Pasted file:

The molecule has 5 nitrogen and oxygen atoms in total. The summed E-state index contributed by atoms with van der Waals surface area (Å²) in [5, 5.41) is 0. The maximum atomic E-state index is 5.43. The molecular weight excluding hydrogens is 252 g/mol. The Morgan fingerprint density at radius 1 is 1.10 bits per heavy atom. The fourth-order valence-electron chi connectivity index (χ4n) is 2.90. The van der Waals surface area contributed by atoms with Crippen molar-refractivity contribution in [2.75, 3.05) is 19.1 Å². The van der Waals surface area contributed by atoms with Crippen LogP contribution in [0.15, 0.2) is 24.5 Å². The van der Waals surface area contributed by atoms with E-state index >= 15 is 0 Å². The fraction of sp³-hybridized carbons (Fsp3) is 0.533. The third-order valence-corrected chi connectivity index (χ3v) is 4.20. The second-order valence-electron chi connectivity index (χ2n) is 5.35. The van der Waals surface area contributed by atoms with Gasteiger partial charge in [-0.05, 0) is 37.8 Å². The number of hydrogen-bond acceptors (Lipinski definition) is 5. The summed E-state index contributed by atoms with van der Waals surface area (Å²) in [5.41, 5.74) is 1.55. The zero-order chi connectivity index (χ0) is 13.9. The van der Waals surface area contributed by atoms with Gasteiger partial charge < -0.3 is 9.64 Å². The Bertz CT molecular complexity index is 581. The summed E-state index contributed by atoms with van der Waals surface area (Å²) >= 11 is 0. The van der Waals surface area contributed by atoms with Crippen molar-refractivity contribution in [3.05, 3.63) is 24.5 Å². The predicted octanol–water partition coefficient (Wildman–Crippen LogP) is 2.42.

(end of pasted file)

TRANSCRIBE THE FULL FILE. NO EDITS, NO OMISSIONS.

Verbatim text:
The molecule has 5 nitrogen and oxygen atoms in total. The summed E-state index contributed by atoms with van der Waals surface area (Å²) in [5, 5.41) is 0. The maximum atomic E-state index is 5.43. The molecular weight excluding hydrogens is 252 g/mol. The Morgan fingerprint density at radius 1 is 1.10 bits per heavy atom. The fourth-order valence-electron chi connectivity index (χ4n) is 2.90. The van der Waals surface area contributed by atoms with Crippen molar-refractivity contribution in [2.75, 3.05) is 19.1 Å². The van der Waals surface area contributed by atoms with Crippen LogP contribution in [0.15, 0.2) is 24.5 Å². The van der Waals surface area contributed by atoms with E-state index >= 15 is 0 Å². The fraction of sp³-hybridized carbons (Fsp3) is 0.533. The third-order valence-corrected chi connectivity index (χ3v) is 4.20. The second-order valence-electron chi connectivity index (χ2n) is 5.35. The van der Waals surface area contributed by atoms with Gasteiger partial charge in [-0.05, 0) is 37.8 Å². The number of hydrogen-bond acceptors (Lipinski definition) is 5. The summed E-state index contributed by atoms with van der Waals surface area (Å²) in [5.41, 5.74) is 1.55. The zero-order chi connectivity index (χ0) is 13.9. The van der Waals surface area contributed by atoms with Gasteiger partial charge < -0.3 is 9.64 Å². The Bertz CT molecular complexity index is 581. The summed E-state index contributed by atoms with van der Waals surface area (Å²) >= 11 is 0. The van der Waals surface area contributed by atoms with Crippen molar-refractivity contribution in [3.05, 3.63) is 24.5 Å². The predicted octanol–water partition coefficient (Wildman–Crippen LogP) is 2.42.